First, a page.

Just a little agitation to clean it up


As long as there is not poop in this cup, I am not afraid to put my hand in it and swoosh it out! It only takes a minute to splash all the sand and debris out of the cup.
More and More agitation




Keep going, not there yet. One of my designs that will be featured in the coming days is a flexible hose for the cup assembly. This flexible system will allow for the cup to be emptied out and turned back over to be ready once again. The sun will always create algae, and I see this as a future problem.

Starting to see some clarity




Now it is starting to clean up a little. The sand just takes some more agitation to get out.
Automatically Fills Back Up - NICE!





This is the best part.

Ready for Action once again!






OK – We are finished and it is time to move on to the next activity. You can see now in this photo that the bowl is leaning a little. It has not affected anything, because it is not overflowing. A little adjustment to the Toilet Fill Valve and it will be good again. My next project is a tee handle to make it easier to remove the cup and clean.
The next article on How to build an Automatic Watering System for Chickens will be focused on a cup attached to a hose or flexible pipe to move as needed. It is here Now!

Make a T-handle for the main cup

Automatic Waterer for your Chickens, Ducks, Peacocks, Dogs, Cats, Goats, Pets, Emus, Ostrich, Pheasants, and more – 5

Looking for Automatic Chicken Waterer Parts List?

Water Supply with control


The most important part of this project is a constant water supply. This water supply is under pressure. I am not sure if a standard toilet fill valve will work on a low pressure or gravity feed system. It could be tested with a few fittings and an afternoon. The ball valve is important in case this thing tips over or the bucket or cup develops a crack. Then the water can be shut off at the source and still have water in the chicken coop area.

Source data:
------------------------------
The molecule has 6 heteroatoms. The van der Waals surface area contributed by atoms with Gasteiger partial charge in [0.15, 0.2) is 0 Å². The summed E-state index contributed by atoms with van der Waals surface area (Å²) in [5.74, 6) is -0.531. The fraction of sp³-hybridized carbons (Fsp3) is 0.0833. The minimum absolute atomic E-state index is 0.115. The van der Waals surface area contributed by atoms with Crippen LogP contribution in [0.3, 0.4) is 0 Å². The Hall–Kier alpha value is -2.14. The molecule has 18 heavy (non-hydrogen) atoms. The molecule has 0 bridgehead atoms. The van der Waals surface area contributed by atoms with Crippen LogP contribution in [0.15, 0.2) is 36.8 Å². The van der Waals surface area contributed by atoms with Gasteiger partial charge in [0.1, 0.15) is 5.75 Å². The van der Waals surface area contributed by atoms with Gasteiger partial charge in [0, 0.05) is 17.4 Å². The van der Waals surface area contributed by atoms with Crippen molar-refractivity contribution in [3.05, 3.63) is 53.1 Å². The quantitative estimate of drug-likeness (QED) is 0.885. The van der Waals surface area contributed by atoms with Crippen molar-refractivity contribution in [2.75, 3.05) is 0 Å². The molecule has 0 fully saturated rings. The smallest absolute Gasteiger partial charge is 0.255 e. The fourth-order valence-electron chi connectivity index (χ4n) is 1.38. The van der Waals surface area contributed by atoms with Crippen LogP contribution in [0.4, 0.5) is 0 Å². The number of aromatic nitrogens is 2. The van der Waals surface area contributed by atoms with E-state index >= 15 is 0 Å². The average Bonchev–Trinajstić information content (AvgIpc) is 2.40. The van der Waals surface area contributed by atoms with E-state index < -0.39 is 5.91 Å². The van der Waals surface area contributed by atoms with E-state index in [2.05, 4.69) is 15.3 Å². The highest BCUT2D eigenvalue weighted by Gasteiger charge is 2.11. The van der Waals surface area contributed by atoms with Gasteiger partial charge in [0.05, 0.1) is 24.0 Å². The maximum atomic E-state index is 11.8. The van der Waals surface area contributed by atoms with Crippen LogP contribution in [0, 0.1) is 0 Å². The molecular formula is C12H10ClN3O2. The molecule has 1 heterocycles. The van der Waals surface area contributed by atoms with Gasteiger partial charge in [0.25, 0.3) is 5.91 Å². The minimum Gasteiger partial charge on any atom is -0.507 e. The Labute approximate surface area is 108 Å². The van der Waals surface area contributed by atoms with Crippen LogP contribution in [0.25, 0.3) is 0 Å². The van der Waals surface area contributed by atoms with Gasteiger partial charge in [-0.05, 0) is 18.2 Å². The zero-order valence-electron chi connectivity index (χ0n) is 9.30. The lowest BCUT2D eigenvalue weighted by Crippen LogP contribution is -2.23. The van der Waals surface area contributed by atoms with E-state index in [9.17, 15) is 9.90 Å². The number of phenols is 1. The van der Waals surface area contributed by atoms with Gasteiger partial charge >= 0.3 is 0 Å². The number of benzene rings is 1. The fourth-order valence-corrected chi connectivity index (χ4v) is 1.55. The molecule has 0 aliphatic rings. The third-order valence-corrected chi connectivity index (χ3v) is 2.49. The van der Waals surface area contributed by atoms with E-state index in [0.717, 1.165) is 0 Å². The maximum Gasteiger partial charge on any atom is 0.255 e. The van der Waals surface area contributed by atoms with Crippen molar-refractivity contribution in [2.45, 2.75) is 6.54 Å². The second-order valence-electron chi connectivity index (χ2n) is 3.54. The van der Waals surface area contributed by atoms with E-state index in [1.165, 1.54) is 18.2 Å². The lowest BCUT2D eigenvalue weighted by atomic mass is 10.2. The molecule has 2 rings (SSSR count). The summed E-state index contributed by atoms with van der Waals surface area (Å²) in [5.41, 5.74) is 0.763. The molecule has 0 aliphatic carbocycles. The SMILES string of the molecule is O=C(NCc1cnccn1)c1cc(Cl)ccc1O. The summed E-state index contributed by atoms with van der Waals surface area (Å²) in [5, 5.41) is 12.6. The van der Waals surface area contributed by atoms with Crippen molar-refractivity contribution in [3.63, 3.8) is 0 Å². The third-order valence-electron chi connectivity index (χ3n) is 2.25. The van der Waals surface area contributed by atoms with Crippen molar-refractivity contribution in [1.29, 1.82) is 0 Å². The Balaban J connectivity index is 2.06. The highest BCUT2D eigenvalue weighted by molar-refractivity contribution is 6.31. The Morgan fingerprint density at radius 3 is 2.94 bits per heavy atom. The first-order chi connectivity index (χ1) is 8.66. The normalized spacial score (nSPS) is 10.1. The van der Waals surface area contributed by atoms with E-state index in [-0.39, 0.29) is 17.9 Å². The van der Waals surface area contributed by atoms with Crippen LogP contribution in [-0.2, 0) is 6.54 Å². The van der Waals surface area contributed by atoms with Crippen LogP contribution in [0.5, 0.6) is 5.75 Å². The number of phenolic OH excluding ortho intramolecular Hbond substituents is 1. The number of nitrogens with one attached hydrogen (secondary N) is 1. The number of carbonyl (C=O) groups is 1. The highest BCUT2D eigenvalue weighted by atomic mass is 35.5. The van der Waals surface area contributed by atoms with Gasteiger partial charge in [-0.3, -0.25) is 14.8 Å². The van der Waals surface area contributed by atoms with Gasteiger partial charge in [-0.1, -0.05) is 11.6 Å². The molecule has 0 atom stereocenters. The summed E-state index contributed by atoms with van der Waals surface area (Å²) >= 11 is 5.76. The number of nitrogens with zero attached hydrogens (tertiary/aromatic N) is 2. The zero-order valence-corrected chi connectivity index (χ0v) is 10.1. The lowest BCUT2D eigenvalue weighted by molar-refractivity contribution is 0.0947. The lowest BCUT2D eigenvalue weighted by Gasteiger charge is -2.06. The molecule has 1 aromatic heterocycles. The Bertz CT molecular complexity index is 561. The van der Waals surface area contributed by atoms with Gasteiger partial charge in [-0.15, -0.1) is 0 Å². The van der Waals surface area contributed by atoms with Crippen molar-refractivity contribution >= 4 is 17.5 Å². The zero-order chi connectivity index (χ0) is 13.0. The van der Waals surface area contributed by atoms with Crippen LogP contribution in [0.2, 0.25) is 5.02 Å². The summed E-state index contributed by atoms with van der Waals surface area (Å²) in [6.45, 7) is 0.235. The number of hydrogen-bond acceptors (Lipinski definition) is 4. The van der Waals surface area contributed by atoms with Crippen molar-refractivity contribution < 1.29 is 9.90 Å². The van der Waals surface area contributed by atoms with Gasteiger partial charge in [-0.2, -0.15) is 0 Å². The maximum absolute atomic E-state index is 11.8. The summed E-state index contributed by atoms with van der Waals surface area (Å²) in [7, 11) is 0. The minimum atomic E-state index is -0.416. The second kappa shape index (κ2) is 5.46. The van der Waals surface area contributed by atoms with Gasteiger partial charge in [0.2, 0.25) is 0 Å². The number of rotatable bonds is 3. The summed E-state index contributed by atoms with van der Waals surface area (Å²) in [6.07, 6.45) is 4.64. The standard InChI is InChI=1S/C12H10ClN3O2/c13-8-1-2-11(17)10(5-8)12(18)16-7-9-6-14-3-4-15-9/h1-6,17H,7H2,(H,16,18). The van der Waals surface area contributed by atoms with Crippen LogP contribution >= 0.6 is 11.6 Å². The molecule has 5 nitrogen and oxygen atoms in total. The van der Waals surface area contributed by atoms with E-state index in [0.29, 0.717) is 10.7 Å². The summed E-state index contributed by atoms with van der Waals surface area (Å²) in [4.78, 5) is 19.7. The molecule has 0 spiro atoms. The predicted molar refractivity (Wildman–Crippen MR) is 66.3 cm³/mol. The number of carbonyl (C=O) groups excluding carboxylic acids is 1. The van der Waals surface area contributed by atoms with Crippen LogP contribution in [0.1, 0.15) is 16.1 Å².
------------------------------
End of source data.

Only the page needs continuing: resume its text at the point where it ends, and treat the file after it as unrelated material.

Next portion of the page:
Water supply to the Bucket Reservior ready


All the water supply lines are in place and ready to place the bucket reservior in place and connect. I turned the water on one time to flush the line and have nice fresh water for my new valve. I am sure the sand is not friendly to it.
We have power






Ok. The bucket is now filling up and we can field test the cup assembly. The valve can be adjusted now for the top height of the water to come up or down by 1 or 2 inches. The spread is still about 3 1/2″.
It is working



Ok we are in business for the moment. Water is coming into the cup. This is a plus. Now to see what happens next.




I think this is going to work it is not stopping yet



Still filling up and seems to be working. Is this it?
Toilet fill Valve needs some Adjustment





Here we go, filled up to the top and is running over. Time to adjust the toilet fill valve and bring the water level down an inch or so.
Water is Good!








We have a Winner!





Seems to be working out, the other watering device is right there. All dirty as usual. They have been drinking out of the other one for almost a year now. I tried to put the new automatic watering system in a position where they cannot poop in it.

Business as Usual





Added a lid and we are now on a path to better living. This project was well worth the effort. I had many ideas and PVC seems to bring it together. PVC also helps it to be servicable. A cup or other contraption could have been caulked in place, but that can never be cleaned without turning it all upside down. I have an idea for a tee handle to be put on the threaded coupler inside the cup so it can be removed easier. After a few days it did not want to come off.
Link to the next Automatic Chicken Watering System article with several weeks of use.

Make a T-handle for the main cup